Paul had surgery to remove the tumor and was home two days later, with no apparent compromise. He was highly functioning and never complained. We made a conscious decision to keep things positive for the girls, but despite his desire to go back to work, I insisted he follow the neurosurgeon’s orders and wouldn’t let him.
Worst Possible News
A week after the surgery we met with the doctor to learn the results of the pathology report. It was the worst possible news—glioblastoma. They said he had about a year. We just completely fell apart. We clung to each other and cried, the tears pouring down as we held onto each other in the doctor’s office. The despair was so great. How could this be happening? We were in utter shock.
We cried some more in the parking lot after we left the doctor but knew we would have to walk into the house looking okay. The girls would be home waiting for the news. We told them it was cancer and that we were going to find the best doctor in the country to treat it. We talked about how lucky we were to have access to great care. But, we didn’t mention how aggressive and deadly it was. Only to our oldest daughter did we say that it wasn’t a good cancer. She was going to go on the internet anyway, so we had to have age-appropriate conversations. At the time, none of them asked if it was fatal.
More Bad News
With the help of doctor friends, we researched and found the best possible treatment. Paul saw a doctor at Duke who prescribed 36 doses of stereotactic radiation, which he was able to get locally, and Temodar, a supposedly well-tolerated, life extending chemotherapy that would increase the effectiveness of the radiation. All the doctors were very encouraging that with this kind of treatment the cancer could be controlled. A research study that showed Temodar gave people a longer survival tim.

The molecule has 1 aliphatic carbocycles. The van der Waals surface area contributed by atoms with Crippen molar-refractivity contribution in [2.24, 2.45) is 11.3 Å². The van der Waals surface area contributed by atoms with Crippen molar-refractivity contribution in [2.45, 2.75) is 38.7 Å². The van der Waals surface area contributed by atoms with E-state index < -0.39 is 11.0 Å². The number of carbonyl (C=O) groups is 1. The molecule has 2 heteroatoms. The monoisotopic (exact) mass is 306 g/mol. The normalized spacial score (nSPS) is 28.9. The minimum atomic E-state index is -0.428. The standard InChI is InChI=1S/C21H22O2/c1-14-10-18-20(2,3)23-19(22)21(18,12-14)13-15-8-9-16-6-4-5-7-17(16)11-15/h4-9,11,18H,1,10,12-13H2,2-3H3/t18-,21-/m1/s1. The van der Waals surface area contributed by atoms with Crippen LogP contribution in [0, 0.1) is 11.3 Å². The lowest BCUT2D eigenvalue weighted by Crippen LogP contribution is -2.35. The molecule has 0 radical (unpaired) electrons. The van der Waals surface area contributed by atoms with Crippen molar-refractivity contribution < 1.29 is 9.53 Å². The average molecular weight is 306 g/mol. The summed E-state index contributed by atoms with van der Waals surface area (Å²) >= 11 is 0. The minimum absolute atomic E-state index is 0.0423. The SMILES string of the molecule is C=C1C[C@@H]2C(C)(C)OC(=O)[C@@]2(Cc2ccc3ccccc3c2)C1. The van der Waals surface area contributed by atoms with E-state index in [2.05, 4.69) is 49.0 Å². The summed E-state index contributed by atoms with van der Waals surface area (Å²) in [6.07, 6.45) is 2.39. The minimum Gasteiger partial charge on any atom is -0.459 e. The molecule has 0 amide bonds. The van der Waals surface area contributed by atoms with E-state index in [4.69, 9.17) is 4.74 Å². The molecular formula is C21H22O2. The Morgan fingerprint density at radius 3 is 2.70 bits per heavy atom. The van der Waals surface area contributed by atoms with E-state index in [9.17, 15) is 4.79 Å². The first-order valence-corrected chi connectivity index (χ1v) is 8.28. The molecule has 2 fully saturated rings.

Unfortunately, Paul got sick at the end of the first cycle of the medication. The doctors weren’t certain it was the Temodar—he also was on high doses of steroids and medication to prevent an ulcer from the steroids—but he became very ill, weak and bright yellow. He had developed severe hepatitis and was at risk of going into liver failure. So, he had to stop. That was devastating news, but they said there was no way he could continue. They couldn’t put his liver at risk. We lost our greatest hope and weapon against the disease right away. He was scared and begged them to keep him on it. “Now what? How am I going to survive?”
I was scared too. I had three very close friends I could say anything to, and a doctor friend who we were very close to, so I didn’t feel totally alone. But I had to keep it together for the kids. And I never allowed myself to think that he could die—that would have been too overwhelming.
When he had the surgery, they had been able to remove about 97% of the tumor, which was a home run. Then, through the stereotactic radiation, they got rid of the remaining 3%. There were no visible signs of a tumor after radiation even though he had had to stop the Temodar. The doctor thought this was an excellent response, and we breathed a sigh of relief. Everyone was leading us to believe that his odds were very good. But with glioblastoma, it’s never really gone. There was a new immunotherapy vaccine being tested and his doctor was “cautiously optimistic” that it would work for Paul and keep the cancer from coming back. “If everything goes well,” he said, “Paul could beat the most optimistic five-year-survival rate.” For almost six months he had completely clean scans.